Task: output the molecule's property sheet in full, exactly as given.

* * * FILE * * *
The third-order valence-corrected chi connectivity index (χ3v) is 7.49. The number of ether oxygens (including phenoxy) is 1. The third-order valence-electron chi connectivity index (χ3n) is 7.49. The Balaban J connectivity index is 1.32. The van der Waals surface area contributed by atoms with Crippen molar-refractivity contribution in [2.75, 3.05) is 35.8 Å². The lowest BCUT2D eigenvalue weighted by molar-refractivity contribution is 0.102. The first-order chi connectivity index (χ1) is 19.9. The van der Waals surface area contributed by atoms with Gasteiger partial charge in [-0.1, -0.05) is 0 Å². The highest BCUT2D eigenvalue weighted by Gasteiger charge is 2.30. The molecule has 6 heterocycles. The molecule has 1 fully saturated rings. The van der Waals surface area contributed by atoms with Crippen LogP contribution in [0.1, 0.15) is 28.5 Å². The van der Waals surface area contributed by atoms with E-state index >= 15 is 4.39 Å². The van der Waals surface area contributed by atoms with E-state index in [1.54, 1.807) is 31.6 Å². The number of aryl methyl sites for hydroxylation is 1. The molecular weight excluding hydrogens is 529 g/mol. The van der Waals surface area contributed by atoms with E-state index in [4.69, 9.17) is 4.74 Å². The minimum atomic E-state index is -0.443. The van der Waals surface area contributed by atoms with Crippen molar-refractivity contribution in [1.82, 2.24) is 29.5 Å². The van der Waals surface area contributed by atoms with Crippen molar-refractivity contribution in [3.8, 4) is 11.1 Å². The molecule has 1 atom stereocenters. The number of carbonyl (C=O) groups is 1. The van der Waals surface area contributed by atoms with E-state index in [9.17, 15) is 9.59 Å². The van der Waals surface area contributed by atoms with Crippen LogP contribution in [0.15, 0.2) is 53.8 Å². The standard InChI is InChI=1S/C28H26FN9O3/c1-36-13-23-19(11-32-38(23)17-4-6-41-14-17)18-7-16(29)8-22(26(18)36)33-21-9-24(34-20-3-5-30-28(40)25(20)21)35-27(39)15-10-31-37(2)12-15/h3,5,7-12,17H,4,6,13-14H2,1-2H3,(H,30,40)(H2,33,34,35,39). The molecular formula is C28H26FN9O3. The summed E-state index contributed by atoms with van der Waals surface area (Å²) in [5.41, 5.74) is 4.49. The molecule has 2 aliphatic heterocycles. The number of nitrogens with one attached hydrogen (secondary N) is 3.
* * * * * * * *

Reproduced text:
The third-order valence-corrected chi connectivity index (χ3v) is 7.49. The number of ether oxygens (including phenoxy) is 1. The third-order valence-electron chi connectivity index (χ3n) is 7.49. The Balaban J connectivity index is 1.32. The van der Waals surface area contributed by atoms with Crippen molar-refractivity contribution in [2.75, 3.05) is 35.8 Å². The lowest BCUT2D eigenvalue weighted by molar-refractivity contribution is 0.102. The first-order chi connectivity index (χ1) is 19.9. The van der Waals surface area contributed by atoms with Gasteiger partial charge in [-0.1, -0.05) is 0 Å². The highest BCUT2D eigenvalue weighted by Gasteiger charge is 2.30. The molecule has 6 heterocycles. The molecule has 1 fully saturated rings. The van der Waals surface area contributed by atoms with Crippen LogP contribution in [0.1, 0.15) is 28.5 Å². The van der Waals surface area contributed by atoms with E-state index >= 15 is 4.39 Å². The van der Waals surface area contributed by atoms with E-state index in [1.54, 1.807) is 31.6 Å². The number of aryl methyl sites for hydroxylation is 1. The molecular weight excluding hydrogens is 529 g/mol. The van der Waals surface area contributed by atoms with E-state index in [4.69, 9.17) is 4.74 Å². The minimum atomic E-state index is -0.443. The van der Waals surface area contributed by atoms with Crippen molar-refractivity contribution in [1.82, 2.24) is 29.5 Å². The van der Waals surface area contributed by atoms with Crippen molar-refractivity contribution in [3.8, 4) is 11.1 Å². The molecule has 1 atom stereocenters. The number of carbonyl (C=O) groups is 1. The van der Waals surface area contributed by atoms with E-state index in [9.17, 15) is 9.59 Å². The van der Waals surface area contributed by atoms with Crippen LogP contribution in [0.15, 0.2) is 53.8 Å². The standard InChI is InChI=1S/C28H26FN9O3/c1-36-13-23-19(11-32-38(23)17-4-6-41-14-17)18-7-16(29)8-22(26(18)36)33-21-9-24(34-20-3-5-30-28(40)25(20)21)35-27(39)15-10-31-37(2)12-15/h3,5,7-12,17H,4,6,13-14H2,1-2H3,(H,30,40)(H2,33,34,35,39). The molecular formula is C28H26FN9O3. The summed E-state index contributed by atoms with van der Waals surface area (Å²) in [5.41, 5.74) is 4.49. The molecule has 2 aliphatic heterocycles. The number of nitrogens with one attached hydrogen (secondary N) is 3.